Steelcase, an international furniture firm, cited this in a report that shows why many employees just aren’t as happy as they could be because they’re working in an open plan office space; “… 95 percent said working privately was important to them, but only 41 percent said they could do so, and 31 percent had to leave the office to get work completed.”
If your employees have to leave the office to get their work completed, just how happy will they be working for your organisation? It suffices to say that many will become disenchanted as time goes on and look for another employer, therefore, increasing staff turnover rates. Moreover, before they leave, there’s a good chance that they’ll be absent from the workplace more than usual which means that management has increased absenteeism rates to contend with as well.
- Open Plan Offices Increase Absenteeism and Staff Turnover Rates
In an article in the New Yorker, a study cited showed that employees working in open plan offices take 62 percent more sick leave than workers who spend the working day in an alternative office layout.
Absenteeism can be caused by legitimate health concerns (see below), but it can also be caused by employees simply not wanting to work in an office environment which they don’t enjoy. As there are many other office layouts that can be implemented, along with extras such as breakout areas, quiet spaces and private rooms, management is encouraged to look into their options here and discuss their needs, requirements and ideas with a leading interior and office design firm.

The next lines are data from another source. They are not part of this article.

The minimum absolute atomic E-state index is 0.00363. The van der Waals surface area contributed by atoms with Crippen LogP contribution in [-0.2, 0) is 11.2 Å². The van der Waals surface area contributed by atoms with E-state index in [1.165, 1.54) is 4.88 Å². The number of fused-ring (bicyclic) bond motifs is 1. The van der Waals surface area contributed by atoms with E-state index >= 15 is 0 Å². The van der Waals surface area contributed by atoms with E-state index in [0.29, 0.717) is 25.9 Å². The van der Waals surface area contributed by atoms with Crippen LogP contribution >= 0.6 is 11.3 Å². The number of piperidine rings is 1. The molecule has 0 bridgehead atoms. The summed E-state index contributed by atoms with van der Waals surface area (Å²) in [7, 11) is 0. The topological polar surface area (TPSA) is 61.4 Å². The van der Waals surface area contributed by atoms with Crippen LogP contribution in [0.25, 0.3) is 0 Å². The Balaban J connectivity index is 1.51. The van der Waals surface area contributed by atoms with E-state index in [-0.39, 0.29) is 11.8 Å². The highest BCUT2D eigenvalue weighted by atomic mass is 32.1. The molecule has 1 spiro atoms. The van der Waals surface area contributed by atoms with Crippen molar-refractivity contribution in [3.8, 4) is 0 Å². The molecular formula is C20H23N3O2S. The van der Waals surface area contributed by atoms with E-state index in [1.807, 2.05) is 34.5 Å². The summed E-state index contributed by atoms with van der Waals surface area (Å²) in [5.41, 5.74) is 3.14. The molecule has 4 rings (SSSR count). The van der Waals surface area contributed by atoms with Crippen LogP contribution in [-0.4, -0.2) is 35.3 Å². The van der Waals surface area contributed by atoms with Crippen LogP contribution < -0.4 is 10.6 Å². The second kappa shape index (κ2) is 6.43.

- They May be Detrimental to the Health of Employees
“… high levels of stress, conflict, high blood pressure, and a high staff turnover,” was what Queensland University of Technology’s Institute of Health and Biomedical Innovation discovered in a comprehensive study of open plan offices. If an office space layout has the effect of making employees physically ill, something needs to be done about it and fast.
- They’re Often Not at All Cost-Effective
When one takes into account the increased rates of absenteeism, staff turnover and overall decreased productivity, open plan offices are often not at all cost-effective in comparison to office spaces in which employees have access to more private office areas, whether they’re cubicles, shared offices (for example, four or five people to a room, usually a department or unit) or simply have access to a quiet space where they can get away from the noise and distractions and get some real work done.
As you can see from these seven pertinent examples, working in an open plan office is often far from beneficial. That means all business organisations currently operating with an open plan office may need to reconsider their workspace by meeting with their employees and discussing areas that need to be improved. Once you’ve created a list of all the things that need to be focused upon, schedule a time to meet with a representative of a leading office design firm to create the perfect office space for your organisation.